Lockup doc gave us the head's up that KevinMD is also talking about the legalization of marijuana for medical uses. He has good discussion of the issues up, do check it out: Medical Marijuana has Doctors Asking Questions. How'd he know I was asking about this?
The summary comes from HCPLive:
In January, New Jersey became the 14th state in the nation to legalize marijuana use for certain chronic illnesses. Other states where the use of medical marijuana is permitted include Alaska, California, Colorado, Hawaii, Maine, Michigan, Montana, Nevada, New Mexico, Oregon, Rhode Island, Vermont, and Washington; around a dozen more states are weighing pending bills.
The New Jersey law is the most restrictive in the nation and authorizes prescribed marijuana for only a handful of chronic illnesses, such as multiple sclerosis, cancer, glaucoma, epilepsy, Crohn’s disease, AIDS, muscular dystrophy and Lou Gehrig’s disease. Unlike other states, physicians in New Jersey will not be able to prescribe medical marijuana for anxiety, headaches, or chronic pain.It goes on to discuss the lack of evidence to support uses for medical marijuana, and the obstacles to research:
Despite the Obama administration’s relaxation on prosecutions, many researchers are still having difficulty getting approval to conduct studies that involve smoking marijuana. Requests to conduct the studies must go through the National Institute on Drug Abuse (NIDA), which controls supply from a plantation at the University of Mississippi, the only federally approved source of marijuana. NIDA routinely turns down study requests unless they are designed to evaluate the potential harm from smoking marijuana. The Drug Enforcement Agency has also declined petitions from researchers requesting permission to grow their own marijuana for use in studies.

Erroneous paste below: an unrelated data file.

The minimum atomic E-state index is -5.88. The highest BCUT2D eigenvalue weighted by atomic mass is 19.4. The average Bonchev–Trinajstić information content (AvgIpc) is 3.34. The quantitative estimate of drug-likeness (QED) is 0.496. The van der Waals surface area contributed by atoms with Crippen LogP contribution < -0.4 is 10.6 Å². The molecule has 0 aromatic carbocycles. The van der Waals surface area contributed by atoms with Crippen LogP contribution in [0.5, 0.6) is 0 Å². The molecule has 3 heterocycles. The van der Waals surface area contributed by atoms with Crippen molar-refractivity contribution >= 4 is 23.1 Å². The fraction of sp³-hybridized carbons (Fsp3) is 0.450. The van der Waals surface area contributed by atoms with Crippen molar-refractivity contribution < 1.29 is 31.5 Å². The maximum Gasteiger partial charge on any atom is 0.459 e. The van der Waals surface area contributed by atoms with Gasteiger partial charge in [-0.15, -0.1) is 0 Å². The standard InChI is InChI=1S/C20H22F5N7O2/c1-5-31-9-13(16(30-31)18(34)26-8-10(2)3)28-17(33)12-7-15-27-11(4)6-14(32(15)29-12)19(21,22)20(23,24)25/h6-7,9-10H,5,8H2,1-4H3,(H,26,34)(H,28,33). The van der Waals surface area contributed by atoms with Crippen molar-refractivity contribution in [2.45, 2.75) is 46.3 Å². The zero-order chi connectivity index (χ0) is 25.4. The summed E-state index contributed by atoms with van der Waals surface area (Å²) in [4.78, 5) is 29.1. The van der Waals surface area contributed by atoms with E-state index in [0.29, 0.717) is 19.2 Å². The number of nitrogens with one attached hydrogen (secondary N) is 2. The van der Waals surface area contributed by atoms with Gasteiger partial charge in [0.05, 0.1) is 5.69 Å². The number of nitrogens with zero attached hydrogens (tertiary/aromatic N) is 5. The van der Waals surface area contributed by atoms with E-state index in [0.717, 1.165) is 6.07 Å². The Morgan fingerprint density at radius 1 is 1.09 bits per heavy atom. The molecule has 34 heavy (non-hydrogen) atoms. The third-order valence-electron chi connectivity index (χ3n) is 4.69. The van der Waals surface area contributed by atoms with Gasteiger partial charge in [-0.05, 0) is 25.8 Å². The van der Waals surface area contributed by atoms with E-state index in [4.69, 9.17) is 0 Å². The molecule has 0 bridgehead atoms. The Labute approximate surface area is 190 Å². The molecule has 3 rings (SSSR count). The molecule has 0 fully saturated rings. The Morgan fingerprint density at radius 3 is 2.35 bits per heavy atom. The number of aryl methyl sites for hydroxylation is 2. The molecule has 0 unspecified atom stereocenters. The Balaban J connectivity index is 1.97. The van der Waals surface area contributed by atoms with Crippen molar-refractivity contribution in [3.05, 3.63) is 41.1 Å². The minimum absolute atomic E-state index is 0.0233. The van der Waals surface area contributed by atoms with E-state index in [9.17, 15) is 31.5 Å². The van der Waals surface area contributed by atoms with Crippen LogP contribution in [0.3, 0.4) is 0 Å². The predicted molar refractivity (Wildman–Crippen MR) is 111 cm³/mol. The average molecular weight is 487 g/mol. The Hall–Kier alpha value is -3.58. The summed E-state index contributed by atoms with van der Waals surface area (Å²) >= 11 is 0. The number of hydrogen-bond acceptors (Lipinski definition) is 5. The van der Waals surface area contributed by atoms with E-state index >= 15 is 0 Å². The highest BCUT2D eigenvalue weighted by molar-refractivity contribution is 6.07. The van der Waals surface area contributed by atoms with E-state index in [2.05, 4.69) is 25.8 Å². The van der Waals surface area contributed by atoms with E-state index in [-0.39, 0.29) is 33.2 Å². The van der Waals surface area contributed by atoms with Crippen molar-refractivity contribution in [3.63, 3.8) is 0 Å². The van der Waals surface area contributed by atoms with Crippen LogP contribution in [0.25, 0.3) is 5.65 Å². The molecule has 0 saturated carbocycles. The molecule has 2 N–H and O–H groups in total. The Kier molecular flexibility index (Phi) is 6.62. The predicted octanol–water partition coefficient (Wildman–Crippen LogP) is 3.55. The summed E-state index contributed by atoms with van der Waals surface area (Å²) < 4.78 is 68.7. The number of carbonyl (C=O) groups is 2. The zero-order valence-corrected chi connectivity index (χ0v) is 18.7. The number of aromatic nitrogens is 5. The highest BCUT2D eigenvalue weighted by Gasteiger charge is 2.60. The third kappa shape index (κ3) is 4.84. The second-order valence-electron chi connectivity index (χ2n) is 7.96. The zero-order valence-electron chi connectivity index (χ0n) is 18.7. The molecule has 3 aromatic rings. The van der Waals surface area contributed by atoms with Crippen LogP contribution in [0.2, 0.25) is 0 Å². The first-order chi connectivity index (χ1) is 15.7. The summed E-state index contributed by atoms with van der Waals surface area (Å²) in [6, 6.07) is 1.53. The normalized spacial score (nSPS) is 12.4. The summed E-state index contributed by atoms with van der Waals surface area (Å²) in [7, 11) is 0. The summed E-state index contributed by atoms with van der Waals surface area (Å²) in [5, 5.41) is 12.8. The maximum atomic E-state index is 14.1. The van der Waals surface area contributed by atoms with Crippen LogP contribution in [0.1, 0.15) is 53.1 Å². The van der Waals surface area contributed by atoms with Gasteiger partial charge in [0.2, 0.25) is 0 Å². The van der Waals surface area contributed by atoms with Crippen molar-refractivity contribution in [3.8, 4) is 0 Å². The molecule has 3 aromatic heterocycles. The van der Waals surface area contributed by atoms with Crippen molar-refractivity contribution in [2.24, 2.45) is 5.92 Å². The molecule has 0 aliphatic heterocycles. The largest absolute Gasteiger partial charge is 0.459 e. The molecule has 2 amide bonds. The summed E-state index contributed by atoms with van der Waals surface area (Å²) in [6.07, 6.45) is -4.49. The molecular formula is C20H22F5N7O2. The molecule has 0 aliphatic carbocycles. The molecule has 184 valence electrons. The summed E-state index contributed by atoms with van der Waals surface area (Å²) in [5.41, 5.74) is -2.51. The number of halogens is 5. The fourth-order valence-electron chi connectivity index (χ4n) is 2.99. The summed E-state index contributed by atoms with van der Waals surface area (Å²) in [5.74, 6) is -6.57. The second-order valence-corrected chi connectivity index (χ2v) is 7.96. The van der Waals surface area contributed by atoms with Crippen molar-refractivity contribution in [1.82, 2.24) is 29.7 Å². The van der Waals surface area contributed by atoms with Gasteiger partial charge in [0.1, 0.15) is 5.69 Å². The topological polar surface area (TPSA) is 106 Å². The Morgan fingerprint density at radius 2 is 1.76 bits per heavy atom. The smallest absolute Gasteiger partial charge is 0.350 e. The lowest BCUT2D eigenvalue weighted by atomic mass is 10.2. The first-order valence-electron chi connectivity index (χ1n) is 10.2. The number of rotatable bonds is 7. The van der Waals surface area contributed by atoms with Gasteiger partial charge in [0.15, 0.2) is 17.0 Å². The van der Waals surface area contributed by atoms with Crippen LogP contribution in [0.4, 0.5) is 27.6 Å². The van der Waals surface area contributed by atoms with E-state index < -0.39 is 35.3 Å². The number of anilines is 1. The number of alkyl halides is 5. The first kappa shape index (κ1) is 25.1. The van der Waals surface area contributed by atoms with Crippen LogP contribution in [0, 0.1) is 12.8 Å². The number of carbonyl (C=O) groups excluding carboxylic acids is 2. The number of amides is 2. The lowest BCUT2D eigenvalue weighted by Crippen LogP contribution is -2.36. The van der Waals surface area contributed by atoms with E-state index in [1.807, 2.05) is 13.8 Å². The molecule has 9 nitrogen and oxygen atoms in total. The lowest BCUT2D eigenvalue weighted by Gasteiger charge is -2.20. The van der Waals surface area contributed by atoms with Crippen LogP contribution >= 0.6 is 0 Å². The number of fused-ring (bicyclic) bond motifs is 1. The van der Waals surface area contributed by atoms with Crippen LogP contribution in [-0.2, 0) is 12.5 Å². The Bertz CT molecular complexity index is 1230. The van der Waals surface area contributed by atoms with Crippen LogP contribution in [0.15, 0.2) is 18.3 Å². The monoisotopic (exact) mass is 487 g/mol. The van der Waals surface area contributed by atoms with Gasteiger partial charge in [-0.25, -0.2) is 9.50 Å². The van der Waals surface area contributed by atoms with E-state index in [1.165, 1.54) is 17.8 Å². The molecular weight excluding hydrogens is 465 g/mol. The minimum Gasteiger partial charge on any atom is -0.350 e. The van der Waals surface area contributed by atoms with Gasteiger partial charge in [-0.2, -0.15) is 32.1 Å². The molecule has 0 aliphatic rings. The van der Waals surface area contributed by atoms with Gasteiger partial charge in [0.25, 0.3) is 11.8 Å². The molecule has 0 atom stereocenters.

The article notes that there are some continued issues:
Most states with medical marijuana laws allow employers to refuse employment to individuals who use medical marijuana. In some states, like Colorado, the laws are ambiguous and employers are unclear as to whether they can forbid employees to use medical marijuana outside of work. Schools are also grappling with the issue, as well, with more high school students—particularly in areas with less restrictive medical marijuana laws—receiving prescriptions for marijuana, increasingly to treat ADHD. In addition, some facilities that perform organ transplants acknowledge denying transplants to patients who use medical marijuana.
In the absence of any proven benefits from smoking marijuana, physicians in the 14 states where it is legal may want to discuss some of the pros and cons with their patients prior to issuing a prescription. Patients need to be aware of the potential impact of medical marijuana on all facets of life and should be wary of letting the anecdotal hype surrounding medical marijuana use dissuade them from first trying a proven treatment option.
View the discussion on HCPLive.com.
On another note, Rach asked us to post the following:
Stan Kutcher at Dalhousie University (Halifax, NS) is asking Canadians for feedback on how to improve infant, child and youth mental health services via an anonymous survey.